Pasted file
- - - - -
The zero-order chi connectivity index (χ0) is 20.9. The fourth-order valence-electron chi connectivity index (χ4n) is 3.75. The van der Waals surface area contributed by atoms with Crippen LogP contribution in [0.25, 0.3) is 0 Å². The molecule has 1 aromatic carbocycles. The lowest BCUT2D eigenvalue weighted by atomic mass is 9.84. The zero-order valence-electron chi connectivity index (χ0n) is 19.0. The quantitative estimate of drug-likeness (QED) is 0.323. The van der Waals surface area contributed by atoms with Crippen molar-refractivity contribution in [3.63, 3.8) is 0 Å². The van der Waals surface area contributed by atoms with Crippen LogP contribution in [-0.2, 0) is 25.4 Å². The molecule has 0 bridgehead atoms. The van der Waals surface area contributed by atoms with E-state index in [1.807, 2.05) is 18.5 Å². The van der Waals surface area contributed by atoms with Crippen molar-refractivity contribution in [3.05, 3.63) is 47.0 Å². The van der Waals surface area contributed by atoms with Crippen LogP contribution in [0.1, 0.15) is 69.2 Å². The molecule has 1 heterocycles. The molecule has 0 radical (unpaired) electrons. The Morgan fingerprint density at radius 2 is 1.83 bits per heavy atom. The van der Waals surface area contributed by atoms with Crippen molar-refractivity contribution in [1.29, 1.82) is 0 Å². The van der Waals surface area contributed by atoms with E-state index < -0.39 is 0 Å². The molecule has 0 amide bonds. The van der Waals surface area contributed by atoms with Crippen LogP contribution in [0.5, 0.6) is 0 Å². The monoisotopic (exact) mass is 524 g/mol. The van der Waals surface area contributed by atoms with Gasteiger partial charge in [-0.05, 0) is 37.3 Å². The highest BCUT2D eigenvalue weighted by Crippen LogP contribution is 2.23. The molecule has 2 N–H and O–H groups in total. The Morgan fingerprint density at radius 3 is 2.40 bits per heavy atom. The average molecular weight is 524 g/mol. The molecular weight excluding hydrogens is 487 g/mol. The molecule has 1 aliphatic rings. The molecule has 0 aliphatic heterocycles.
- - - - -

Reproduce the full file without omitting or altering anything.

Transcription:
The zero-order chi connectivity index (χ0) is 20.9. The fourth-order valence-electron chi connectivity index (χ4n) is 3.75. The van der Waals surface area contributed by atoms with Crippen LogP contribution in [0.25, 0.3) is 0 Å². The molecule has 1 aromatic carbocycles. The lowest BCUT2D eigenvalue weighted by atomic mass is 9.84. The zero-order valence-electron chi connectivity index (χ0n) is 19.0. The quantitative estimate of drug-likeness (QED) is 0.323. The van der Waals surface area contributed by atoms with Crippen molar-refractivity contribution in [3.63, 3.8) is 0 Å². The van der Waals surface area contributed by atoms with Crippen LogP contribution in [-0.2, 0) is 25.4 Å². The molecule has 0 bridgehead atoms. The van der Waals surface area contributed by atoms with E-state index in [1.807, 2.05) is 18.5 Å². The van der Waals surface area contributed by atoms with Crippen molar-refractivity contribution in [3.05, 3.63) is 47.0 Å². The van der Waals surface area contributed by atoms with Crippen LogP contribution in [0.1, 0.15) is 69.2 Å². The molecule has 1 heterocycles. The molecule has 0 radical (unpaired) electrons. The Morgan fingerprint density at radius 2 is 1.83 bits per heavy atom. The van der Waals surface area contributed by atoms with Crippen molar-refractivity contribution in [1.29, 1.82) is 0 Å². The van der Waals surface area contributed by atoms with E-state index < -0.39 is 0 Å². The molecule has 0 amide bonds. The van der Waals surface area contributed by atoms with Crippen LogP contribution in [0.5, 0.6) is 0 Å². The monoisotopic (exact) mass is 524 g/mol. The van der Waals surface area contributed by atoms with Gasteiger partial charge in [-0.05, 0) is 37.3 Å². The highest BCUT2D eigenvalue weighted by Crippen LogP contribution is 2.23. The molecule has 2 N–H and O–H groups in total. The Morgan fingerprint density at radius 3 is 2.40 bits per heavy atom. The average molecular weight is 524 g/mol. The molecular weight excluding hydrogens is 487 g/mol. The molecule has 1 aliphatic rings. The molecule has 0 aliphatic heterocycles.